EXAMPLE 3 Preparation of 8-methoxy-2-ethylisoquinolinium iodide A solution containing 2.0 g. of 8-isoquinolinol in methanol was treated with 754.6 mg. of sodium methoxide in methanol. The solution was evaporated to dryness. The residue was dissolved in 50 ml. of ethanol, and thereafter 3.5 ml. of freshly distilled methyl iodide were added. The resulting solution was stirred at reflux temperature for 16 hours. Filtration of the reaction mixture yielded 3.39 g. of crude material, which was crystallized from methanol-ether to yield 2.97 g. of '8-methoxy-2-methylisoquinolinium iodide as yellow crystals, M.P. 231-232".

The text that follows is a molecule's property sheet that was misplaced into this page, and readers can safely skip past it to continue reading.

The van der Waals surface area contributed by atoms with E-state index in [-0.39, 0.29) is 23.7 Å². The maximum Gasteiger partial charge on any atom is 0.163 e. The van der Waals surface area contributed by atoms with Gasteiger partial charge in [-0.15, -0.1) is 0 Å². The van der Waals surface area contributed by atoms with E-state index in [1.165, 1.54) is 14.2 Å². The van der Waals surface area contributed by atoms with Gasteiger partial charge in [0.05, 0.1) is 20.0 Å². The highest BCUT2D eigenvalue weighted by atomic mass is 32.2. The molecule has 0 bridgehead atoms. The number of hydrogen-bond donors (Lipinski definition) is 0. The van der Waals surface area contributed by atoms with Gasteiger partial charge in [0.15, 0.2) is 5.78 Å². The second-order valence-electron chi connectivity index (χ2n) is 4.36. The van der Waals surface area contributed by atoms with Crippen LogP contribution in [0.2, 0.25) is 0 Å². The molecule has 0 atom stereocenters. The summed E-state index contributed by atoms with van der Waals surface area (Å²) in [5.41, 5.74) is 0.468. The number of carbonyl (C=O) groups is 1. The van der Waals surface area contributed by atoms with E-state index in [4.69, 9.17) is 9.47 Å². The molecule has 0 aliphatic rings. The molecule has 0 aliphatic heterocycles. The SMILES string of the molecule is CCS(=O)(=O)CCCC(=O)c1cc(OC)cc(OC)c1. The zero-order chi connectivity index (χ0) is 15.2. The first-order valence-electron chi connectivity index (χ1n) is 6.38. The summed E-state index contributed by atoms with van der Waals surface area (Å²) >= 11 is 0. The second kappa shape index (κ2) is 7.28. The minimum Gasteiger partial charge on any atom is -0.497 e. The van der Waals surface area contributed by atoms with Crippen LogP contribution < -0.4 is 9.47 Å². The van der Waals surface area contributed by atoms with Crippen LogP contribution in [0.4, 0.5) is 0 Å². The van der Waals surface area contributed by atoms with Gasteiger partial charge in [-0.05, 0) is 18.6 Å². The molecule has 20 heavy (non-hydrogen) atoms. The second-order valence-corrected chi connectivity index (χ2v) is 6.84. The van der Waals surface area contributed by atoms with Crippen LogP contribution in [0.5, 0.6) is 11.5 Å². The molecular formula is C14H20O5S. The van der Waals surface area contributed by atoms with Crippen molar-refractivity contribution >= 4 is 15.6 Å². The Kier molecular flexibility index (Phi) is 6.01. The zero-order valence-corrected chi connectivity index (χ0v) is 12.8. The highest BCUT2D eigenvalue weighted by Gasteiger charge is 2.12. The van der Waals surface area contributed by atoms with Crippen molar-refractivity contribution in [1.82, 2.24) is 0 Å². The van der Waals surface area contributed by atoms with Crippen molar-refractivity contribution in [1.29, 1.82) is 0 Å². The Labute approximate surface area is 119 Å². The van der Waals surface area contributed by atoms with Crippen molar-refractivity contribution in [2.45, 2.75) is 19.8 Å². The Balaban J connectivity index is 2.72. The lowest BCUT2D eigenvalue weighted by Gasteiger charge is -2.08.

8 EXAMPLE 4 Preparation of 8-methoxy-2-methyl-1,2,3,4-tetrahydroiso quinoline hydrochloride from 2-methyl-1,2,3,4-tetrahydro-8-isoquinolino1 689 mg. of 2-methyl-l,2,3,4-tetrahydro-8-isoquinolinol were dissolved in ml. of benzene. After the addition of 764 mg. of phenyltrimethylammonium chloride and 4.45 ml. of 1 N sodium hydroxide, the solution was heated at reflux temperature for 8 hours. The water formed during the reaction was collected in a Dean-Stark trap. The reaction mixture was cooled, washed with dilute sodium hydroxide and then with water. After the addition of water to the organic phase, the resulting two phase mixture was stirred vigorously and adjusted to pH 6.0 with 1 N hydrochloric acid. The aqueous acid layer was made strongly alkaline with 1 N sodium hydroxide and extracted with methylene chloride. The organic layer was washed with water, dried with sodium sulfate and evaporated to dryness to yield 503 mg. of liquid S-methoxy-Z-methyl-l,2,3,4-tetrahydroisoquinoline. This mate rial was dissolved in 25 ml. of methanol, and the solution was made strongly acidic with ethanolic hydrogen chloride and evaporated to dryness. The residue was recrystallized from methanol-ether, yielding 310 mg. of the hydrochloride of 8-methoxy-2-methyl-l,2,3,4-tetrahydroisoquinoline, M.P. 215-216 EXAMPLE 5 Preparation of 8-methoxy-2-methyl-l,2,3,4-tetrahydroisoquinoline hydrochloride from 8-methoxy-2-methylisoquinolium iodide A solution containing 2 g. of 8-methoxy2-methylisoquinolinium iodide in ethanol was hydrogenated over platinum oxide at room temperature and at 50 p.s.i. pressure. The catalyst Was removed by filtration, and the filtrate was evaporated to dryness under reduced pressure to give 1.88 g. of the hydroiodi-de. This material was dissolved in 25 ml. of 1 N sodium hydroxide and the solution was extracted with methylene chloride. The organic layer was washed with water, dried with sodium sulfate, and evaporated under reduced pressure to give 1.09 g. of oil. An ethanolic solution of this material was treated with hydrogen chloride in ethanol and then evaporated to dryness. The residue was crystallized from ethanol-ether to give 1.13 g. of white crystalline 8-methoxy-2-methyl- 1,2,3,4-tetrahydroisoquinoline hydrochloride, M.P. 215-- 216".